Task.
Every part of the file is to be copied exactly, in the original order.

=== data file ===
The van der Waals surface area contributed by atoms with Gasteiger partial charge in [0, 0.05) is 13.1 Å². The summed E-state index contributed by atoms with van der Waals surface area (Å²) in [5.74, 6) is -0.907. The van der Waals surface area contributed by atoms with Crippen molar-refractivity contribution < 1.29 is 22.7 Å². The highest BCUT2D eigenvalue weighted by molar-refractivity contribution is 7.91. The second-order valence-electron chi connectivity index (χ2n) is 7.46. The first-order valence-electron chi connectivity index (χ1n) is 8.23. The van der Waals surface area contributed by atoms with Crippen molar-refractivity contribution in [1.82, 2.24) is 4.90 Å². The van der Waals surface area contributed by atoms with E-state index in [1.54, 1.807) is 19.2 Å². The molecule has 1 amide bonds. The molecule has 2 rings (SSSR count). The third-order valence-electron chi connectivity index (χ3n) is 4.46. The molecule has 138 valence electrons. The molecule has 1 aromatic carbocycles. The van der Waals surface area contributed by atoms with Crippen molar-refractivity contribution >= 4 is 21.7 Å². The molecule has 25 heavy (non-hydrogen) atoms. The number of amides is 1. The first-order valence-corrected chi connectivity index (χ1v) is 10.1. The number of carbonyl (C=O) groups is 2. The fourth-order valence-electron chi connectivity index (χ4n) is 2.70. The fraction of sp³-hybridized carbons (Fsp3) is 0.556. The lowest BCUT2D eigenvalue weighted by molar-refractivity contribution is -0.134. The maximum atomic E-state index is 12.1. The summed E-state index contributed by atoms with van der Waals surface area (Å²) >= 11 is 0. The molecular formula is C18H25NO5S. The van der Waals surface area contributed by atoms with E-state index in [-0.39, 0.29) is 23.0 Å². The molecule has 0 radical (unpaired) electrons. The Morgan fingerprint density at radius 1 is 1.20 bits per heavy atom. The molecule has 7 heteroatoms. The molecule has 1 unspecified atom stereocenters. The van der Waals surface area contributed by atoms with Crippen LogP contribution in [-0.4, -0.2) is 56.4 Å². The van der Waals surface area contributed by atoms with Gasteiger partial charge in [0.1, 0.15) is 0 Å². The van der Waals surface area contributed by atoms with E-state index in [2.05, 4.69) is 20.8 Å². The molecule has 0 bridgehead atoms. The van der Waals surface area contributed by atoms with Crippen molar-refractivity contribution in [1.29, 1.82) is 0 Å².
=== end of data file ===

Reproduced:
The van der Waals surface area contributed by atoms with Gasteiger partial charge in [0, 0.05) is 13.1 Å². The summed E-state index contributed by atoms with van der Waals surface area (Å²) in [5.74, 6) is -0.907. The van der Waals surface area contributed by atoms with Crippen molar-refractivity contribution < 1.29 is 22.7 Å². The highest BCUT2D eigenvalue weighted by molar-refractivity contribution is 7.91. The second-order valence-electron chi connectivity index (χ2n) is 7.46. The first-order valence-electron chi connectivity index (χ1n) is 8.23. The van der Waals surface area contributed by atoms with Crippen molar-refractivity contribution in [1.82, 2.24) is 4.90 Å². The van der Waals surface area contributed by atoms with E-state index in [1.54, 1.807) is 19.2 Å². The molecule has 1 amide bonds. The molecule has 2 rings (SSSR count). The third-order valence-electron chi connectivity index (χ3n) is 4.46. The molecule has 138 valence electrons. The molecule has 1 aromatic carbocycles. The van der Waals surface area contributed by atoms with Crippen molar-refractivity contribution >= 4 is 21.7 Å². The molecule has 25 heavy (non-hydrogen) atoms. The number of amides is 1. The first-order valence-corrected chi connectivity index (χ1v) is 10.1. The number of carbonyl (C=O) groups is 2. The fourth-order valence-electron chi connectivity index (χ4n) is 2.70. The fraction of sp³-hybridized carbons (Fsp3) is 0.556. The lowest BCUT2D eigenvalue weighted by molar-refractivity contribution is -0.134. The maximum atomic E-state index is 12.1. The summed E-state index contributed by atoms with van der Waals surface area (Å²) >= 11 is 0. The molecular formula is C18H25NO5S. The van der Waals surface area contributed by atoms with E-state index in [-0.39, 0.29) is 23.0 Å². The molecule has 0 radical (unpaired) electrons. The Morgan fingerprint density at radius 1 is 1.20 bits per heavy atom. The molecule has 7 heteroatoms. The molecule has 1 unspecified atom stereocenters. The van der Waals surface area contributed by atoms with Crippen LogP contribution in [-0.4, -0.2) is 56.4 Å². The van der Waals surface area contributed by atoms with Gasteiger partial charge in [0.1, 0.15) is 0 Å². The van der Waals surface area contributed by atoms with E-state index in [2.05, 4.69) is 20.8 Å². The molecule has 0 bridgehead atoms. The van der Waals surface area contributed by atoms with Crippen molar-refractivity contribution in [1.29, 1.82) is 0 Å².